Okay, Teen Nikki. I know your little secret.
You’re fifteen, and you think nobody knows what you do when you get off the bus and sneak into the house, alone.
But I know. And I know you’re ashamed of it.
So… by the power of Grayskull, I expose you!!!
That’s right. You watch He-Man and the Masters of the Universe every day after school. (And you spend WAY too much time hoping He-Man will hook up with The Sorceress. It’s just not going to happen. Go read a romance novel or something. Jeez.)
You also get up on Saturday mornings and watch The Smurfs. And the Transformers. And SO MANY MORE.
You can say it’s because your little brother wants to watch these shows, but you know you’re lying. He doesn’t even like the Smurfs that much. And most of the time, he’s not even in the TV room.
If your friends knew, if your BOYFRIEND knew… they’d think you were a nut job. Let’s just get this all out in the open: you are acting like a kid. A little, cartoon-loving kid.
And it’s totally okay, by the way.
Because, Teen Nikki? You may be a junior in high school, but you’re almost two years younger than the other kids in your class. And while that may not bug you much, it’s meant that for your whole life, you’ve had to act more mature than you really are. And sometimes, that’s really sucked.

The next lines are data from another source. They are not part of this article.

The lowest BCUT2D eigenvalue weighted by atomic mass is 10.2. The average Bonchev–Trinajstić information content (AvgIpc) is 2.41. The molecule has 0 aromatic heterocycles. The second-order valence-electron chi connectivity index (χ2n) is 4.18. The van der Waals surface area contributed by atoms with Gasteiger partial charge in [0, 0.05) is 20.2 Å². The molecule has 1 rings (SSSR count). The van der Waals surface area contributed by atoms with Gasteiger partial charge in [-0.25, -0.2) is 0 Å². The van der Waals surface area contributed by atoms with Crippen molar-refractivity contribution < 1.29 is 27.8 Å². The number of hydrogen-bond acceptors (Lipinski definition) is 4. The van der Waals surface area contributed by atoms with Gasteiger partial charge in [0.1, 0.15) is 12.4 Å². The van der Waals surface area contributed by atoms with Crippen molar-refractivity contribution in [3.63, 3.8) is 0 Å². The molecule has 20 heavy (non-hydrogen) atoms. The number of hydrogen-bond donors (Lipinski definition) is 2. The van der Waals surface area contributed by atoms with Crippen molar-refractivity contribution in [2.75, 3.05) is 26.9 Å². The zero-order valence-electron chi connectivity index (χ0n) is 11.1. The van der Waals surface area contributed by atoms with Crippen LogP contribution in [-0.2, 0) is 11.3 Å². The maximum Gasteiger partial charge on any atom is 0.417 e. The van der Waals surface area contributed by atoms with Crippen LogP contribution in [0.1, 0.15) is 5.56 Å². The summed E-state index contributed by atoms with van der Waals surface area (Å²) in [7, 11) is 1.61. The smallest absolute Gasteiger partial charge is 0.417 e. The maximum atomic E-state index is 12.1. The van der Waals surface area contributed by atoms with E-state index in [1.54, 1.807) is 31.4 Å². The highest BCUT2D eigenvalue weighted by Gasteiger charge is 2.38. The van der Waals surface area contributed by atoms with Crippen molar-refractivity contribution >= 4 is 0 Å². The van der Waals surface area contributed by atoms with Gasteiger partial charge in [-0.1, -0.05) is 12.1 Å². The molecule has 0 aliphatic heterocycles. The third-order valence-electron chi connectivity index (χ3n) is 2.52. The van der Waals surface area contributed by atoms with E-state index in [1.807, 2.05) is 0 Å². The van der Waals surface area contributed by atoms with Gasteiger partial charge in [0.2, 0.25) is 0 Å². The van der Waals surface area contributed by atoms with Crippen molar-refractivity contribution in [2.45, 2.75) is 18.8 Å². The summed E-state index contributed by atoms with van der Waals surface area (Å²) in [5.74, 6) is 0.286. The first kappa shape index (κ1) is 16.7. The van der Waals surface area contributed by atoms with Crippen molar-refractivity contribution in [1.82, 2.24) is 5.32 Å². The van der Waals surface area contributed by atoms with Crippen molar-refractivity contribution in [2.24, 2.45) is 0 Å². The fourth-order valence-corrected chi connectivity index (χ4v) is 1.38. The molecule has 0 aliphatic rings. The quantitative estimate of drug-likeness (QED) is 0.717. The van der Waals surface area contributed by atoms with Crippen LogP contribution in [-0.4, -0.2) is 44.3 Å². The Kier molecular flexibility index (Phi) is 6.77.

Sometimes, you’ve wanted to act your age.
But life sort of took that from you. Between the whole “too young” thing, and now, living though the Divorce Years (oh, so fun) – it’s been hard to find time to be Kid Nikki.
So, you know what? I’m not going to give you any more grief about the cartoons. I won’t even tease you about the dolls you still play with when you are positive no one’s looking.
Who am I to judge? I’m still right there with you, reliving our missed childhood in my own ways. See, I write middle grade books – books for kids younger than you. For the kid you were, when you didn’t exactly get to be a kid. Every day, I go to my computer (oh, Lordy, please ignore Mom’s advice and take typing, I’m BEGGING you as I write this letter with only five fingers, like a tiny, literate T-Rex), and I write stories that come from that place.
I nurture the child that I was, that you were. I tell stories for Kid Nikki. I still remember exactly how it felt — how I felt, looking down at small legs and arms in that big mirror, like Alice in Wonderland — thinking, I’ll never grow up.
You never do grow up, not really. And your inability – or refusal – to let go of that childhood feeling turns out to be a good thing. It helps in the writing of books for kids, and poems for anyone, in staying hopeful and joyful later on in life, and in parenting the two wild boys that will come along.
Oh, yeah. The coolest thing is this: you’re going to have two boys of your own, ones who want you to watch cartoons with them ALL THE TIME.
Best. Excuse. Ever.
Old Lady Nikki
Nikki Loftin lives with her Scottish photographer husband just outside Austin, Texas, surrounded by dogs, chickens, and small, loud boys. Her middle-grade novel, The Sinister Sweetness of Splendid Academy, will debut on August 21, 2012. You can visit her online at www.nikkiloftin.com.